Learn to quickly mine O*Net to more easily match jobs: better matches on candidates or for transitioning people to new jobs or careers.

//Same Job, Many Names ~ Many Jobs, Same Skills//

As a recruiter or employment specialist, you know that the same occupation can have many different job titles. Perhaps, you tune alerts and searches in your recruitment portals or ATS to include those different names, which can go a long way in better search results.

You also know that many occupations have a high enough overlap in skills that a strong worker in one can easily switch to another. Particularly at entry level, we know that people can perform many jobs.

Well, the US Bureau of Labor Statistics knows this, too. In fact, they’ve compiled:

  • a 65,000+ list of common job titles, mapping them to their occupations — same required skills and knowledge
  • a 16,000+ list of common occupation transitions to and from every occupation in their classification system — similar enough requirements to shift careers.

And they publish a free online database called O*Net that allows us quickly learn about related jobs and occupations in these ways.

//HR Upshot: Expand Your Possibilities//

Whether you are looking to fill a position or helping a downsized employee choose their next adventure, you can use this database to expand your understanding of related jobs: more job titles that fit the occupation you are filling, more occupations people can move in and out of with ease.

//Related Occupations: O*Net Accelerates Discovery//

You can quickly look up titles that perform the same occupation and the most common job switches using O*Net (onetonline.org).

The site uses occupation profiles:

  • an occupation is that group of many different job titles require essentially the same skills and knowledge.
  • occupation profiles dive deep into the requirements, work tasks, education required, wages, and all sorts of related statistical points.

Every occupation profile includes two lists most useful to you, as a recruiter:

  • “Sample of reported job titles” — these are the most common job names that form this group of jobs that have the same skills and knowledge, at least at entry level.
  • Related Occupations” — these are the most common career changes to and from that profile’s occupation. Divided into “starter” and “changer” categories, “changer” occupations are often with little to no additional training. “Starters” have less overlap in experience and some skills, but are occupations held before moving into the target occupation.
    • Yes, that means a whole additional set of job titles within a related occupation that could bring you your best candidate, if you know about them.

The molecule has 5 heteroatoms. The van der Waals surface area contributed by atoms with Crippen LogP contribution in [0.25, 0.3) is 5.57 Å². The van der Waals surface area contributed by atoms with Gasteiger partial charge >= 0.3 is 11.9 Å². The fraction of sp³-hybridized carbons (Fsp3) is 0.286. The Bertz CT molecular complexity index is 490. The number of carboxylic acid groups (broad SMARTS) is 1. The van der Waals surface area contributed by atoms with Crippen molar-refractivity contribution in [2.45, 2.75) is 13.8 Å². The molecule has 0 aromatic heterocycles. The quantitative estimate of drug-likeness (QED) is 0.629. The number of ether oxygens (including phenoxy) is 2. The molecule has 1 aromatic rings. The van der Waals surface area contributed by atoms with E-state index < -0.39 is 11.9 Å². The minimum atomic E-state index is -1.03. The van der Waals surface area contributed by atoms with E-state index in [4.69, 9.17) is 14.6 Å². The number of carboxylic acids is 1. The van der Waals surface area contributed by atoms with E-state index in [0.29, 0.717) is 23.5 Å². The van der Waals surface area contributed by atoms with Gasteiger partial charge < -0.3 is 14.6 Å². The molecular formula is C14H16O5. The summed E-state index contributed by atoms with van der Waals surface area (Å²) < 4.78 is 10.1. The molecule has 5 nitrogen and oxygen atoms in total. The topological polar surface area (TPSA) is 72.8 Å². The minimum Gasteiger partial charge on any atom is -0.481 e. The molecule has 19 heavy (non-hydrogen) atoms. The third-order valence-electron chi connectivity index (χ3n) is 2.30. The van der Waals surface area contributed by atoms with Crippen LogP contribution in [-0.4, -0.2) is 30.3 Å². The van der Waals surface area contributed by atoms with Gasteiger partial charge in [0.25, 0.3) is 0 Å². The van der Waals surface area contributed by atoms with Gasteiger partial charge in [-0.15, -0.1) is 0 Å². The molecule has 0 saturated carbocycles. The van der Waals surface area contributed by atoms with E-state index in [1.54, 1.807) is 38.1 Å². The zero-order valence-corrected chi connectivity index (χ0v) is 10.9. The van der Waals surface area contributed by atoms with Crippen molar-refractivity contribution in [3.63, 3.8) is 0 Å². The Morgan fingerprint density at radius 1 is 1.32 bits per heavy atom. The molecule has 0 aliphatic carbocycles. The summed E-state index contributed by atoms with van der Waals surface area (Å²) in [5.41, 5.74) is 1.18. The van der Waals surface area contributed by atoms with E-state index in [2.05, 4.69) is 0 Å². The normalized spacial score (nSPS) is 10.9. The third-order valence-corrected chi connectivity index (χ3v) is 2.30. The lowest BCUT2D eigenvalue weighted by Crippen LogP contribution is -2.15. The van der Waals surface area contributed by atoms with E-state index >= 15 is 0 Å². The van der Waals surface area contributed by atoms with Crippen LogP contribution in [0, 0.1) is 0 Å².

//Try out O*Net//
  1. Click to look up Secretary
  2. Sample reported job titles looks very familiar, doesn’t it? Those are the top 10 of the most common job titles or the 60+ included in the database.
    • Type “Administrative Technician” or “Administrative Support Specialist”: these are not in the most common, but this occupation is listed first.
    • Our eBook, Job Title Surfer, includes the official list of the most common for cruises that require less time.
  3. Find or click on “Related Occupations“. Makes sense, eh? Those are the top 10 of the most common transitions between this occupation and others.
    • Word to the wise: There are often many more than 10 common transitions.  This starter/changer data is available or you can use our eBook, Career Flow, for an easier time navigating.

Upside: you can type any job title in the upper right search field and if the search engine finds any close matches, you’ll get to a list of occupations for digging deeper. Almost all of these occupations have more than 10 titles associated with them. O*Net indexes all of them so that searches work.

Downside: you have to enter and scroll through profiles before getting some common titles and common job changes.

//InfoSurf Solutions//

The O*Net online system is extensive, but based on searching, rather than browsing — you know, just looking around, seeing what’s possible.

InfoSurf Career Exploration Books are low cost alternatives that allow you to browse, quickly scanning the new material, then allow you to dive deep when you need.

We recommend these eBooks for recruiters and employment advisors:

  1. Career Flow indexes the most common career changes that people make. This is a complete listing of “Related Occupations”, not just the top 10 that are listed in the O*Net profiles online. These job changes typically require little to no additional training.
  2. Job Title Surfer indexes the most common job titles into their occupation classes — those jobs with essentially the same skills and knowledge.

Depending on what level of recruitment you do, you may find others useful:

  • Shoreline Career-Education Browser indexes the most common occupations and educational paths — great if you hire a lot of new graduates at any level.
  • Our macro-based Excel tool Career-Education Triangulator incorporates from Job Title Surfer and Shoreline for quick reviews of jobs from candidates that may overlap with your open positions.
//Dive Deep into Sources//

If you’d like to understand the data dicing and analysis, you can read InfoSurf’s  distillation or the more extensive explanation in O*Net’s Content Model.